by Paul Gottfried
What is modern American conservatism? "A movement without a social core," complains one of its more penetrating observers, "that latches on to temporarily usable constituencies … contrived … a media phenomenon …"
He goes on:
It has a viewing public and numerous publications, which can provide the Republican Party, when necessary, with PR. Whether this also renders it a popular social movement remains at the very least debatable.
That's the voice of intellectual historian Paul Gottfried, from his 2007 book Conservatism in America. It is also, of course, the voice of the Old Right, of what we nowadays refer to as the "paleocons." You know how the conversation goes.
P: The conservative movement has sold out to big government, multiculturalism, and save-the-world adventurism. What happened to conservative principles?
N: They came up against democracy. When the mass of people are asked, they want a bureaucratic-managerial welfare state and the righting of international wrongs.
P: They don't want confiscatory tax levels. They don't want a New Class of arrogant scholar-bureaucrats bossing them around. They don't want mass Third World immigration. They don't want ten-year wars. They don't want affirmative action. They don't want federal inspectors in school cafeterias. They don't want …
N: If they don't want those things, they're free to not vote for them. For guys who haven't won an election since 1928, you seem awfully sure you know what people want.
P: Media kiss-up!
N: Superfluous man!
Et cetera, et cetera. There is of course something to be said for being right (which is to say, Right) at any price. Gottfried in fact says it very well in his new book Encounters, in reference to his friends Murray Rothbard, Russell Kirk, and Sam Francis.
Not one of these figures possessed the burning careerist ambition of Beltway "conservative" journalists … They thirsted for what they understood as righteousness. They exemplified Socrates' prayer that one should "be content with those riches that lie within." Sam [Francis] was as much a "beautiful loser" as those he mocked, and this was to his credit as well as theirs.
Encounters is, like its author, modest and good-natured. After a chapter on his family background, followed by another offering a very brief autobiography, Gottfried gets down to the main business: his acquaintance with sixteen intellectuals of widely varying prominence in later-20th-century political philosophy. The names range from indisputably Old Right (Russell Kirk, Murray Rothbard), through more idiosyncratic types (Will Herberg, John Lukacs), to some who defy classification (Herbert Marcuse, Paul Piccone — neither of whom, I note, appears in the ISI's encyclopedia of American conservatism).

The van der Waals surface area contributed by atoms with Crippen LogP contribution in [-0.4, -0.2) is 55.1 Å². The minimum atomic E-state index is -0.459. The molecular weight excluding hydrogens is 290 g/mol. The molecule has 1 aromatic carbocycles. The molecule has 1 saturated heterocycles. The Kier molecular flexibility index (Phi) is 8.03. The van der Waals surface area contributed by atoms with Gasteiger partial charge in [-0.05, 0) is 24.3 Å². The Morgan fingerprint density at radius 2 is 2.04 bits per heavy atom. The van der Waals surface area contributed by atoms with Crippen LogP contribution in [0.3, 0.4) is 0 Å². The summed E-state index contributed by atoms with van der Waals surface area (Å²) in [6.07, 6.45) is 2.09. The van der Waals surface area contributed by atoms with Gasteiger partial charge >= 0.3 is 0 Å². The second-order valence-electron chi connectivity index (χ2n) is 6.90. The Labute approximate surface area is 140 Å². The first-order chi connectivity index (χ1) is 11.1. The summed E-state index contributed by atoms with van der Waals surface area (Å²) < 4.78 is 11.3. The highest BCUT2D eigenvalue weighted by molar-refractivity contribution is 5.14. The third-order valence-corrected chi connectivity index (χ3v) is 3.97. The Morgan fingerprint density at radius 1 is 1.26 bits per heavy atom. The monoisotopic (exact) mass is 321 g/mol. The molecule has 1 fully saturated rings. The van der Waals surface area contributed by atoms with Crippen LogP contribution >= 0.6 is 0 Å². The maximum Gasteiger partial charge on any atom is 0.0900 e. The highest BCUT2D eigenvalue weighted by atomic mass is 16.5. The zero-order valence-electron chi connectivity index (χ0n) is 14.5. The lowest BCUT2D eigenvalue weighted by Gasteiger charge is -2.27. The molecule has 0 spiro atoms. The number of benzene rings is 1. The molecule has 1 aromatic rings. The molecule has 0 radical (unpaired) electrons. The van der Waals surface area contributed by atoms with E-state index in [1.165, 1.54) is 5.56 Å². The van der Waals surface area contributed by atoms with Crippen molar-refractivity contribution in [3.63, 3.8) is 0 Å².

The overall tone of the book is elegiac, and not only because most of Gottfried's subjects — eleven of the sixteen — are dead. Gottfried describes himself as "an author who has been asked, 'Do you give out suicide razors with your books?'" (A question I expect to be hearing myself soon.) The Old Right was of course the losing side in the conservative wars of the 1980s. Thirsting for righteousness is all very well, but losing is always and unavoidably a melancholy business.
There is something to be learned from one's lost battles, though. Gottfried makes it clear, to anyone to whom it is not already clear, why Pat Buchanan's 1992 campaign for the Republican presidential nomination was doomed to fail. Buchanan was, he shows, at once too combative and too civilized to win big political prizes. He took on too many enemies at once, with too much gusto; and he placed too much faith in the power of reasoned argument:
[Buchanan] emphatically believes that while contentiousness may be essential to a free society, there should be fair play in the way argument takes place … Pat considered his detractors bullies who would not debate according to a gentlemanly code, and he therefore went after them with unconcealed anger. And he struck out against them while other self-declared conservatives were knuckling under. By contrast, Pat responded in a manly and principled fashion, even if his rhetoric was not always carefully chosen.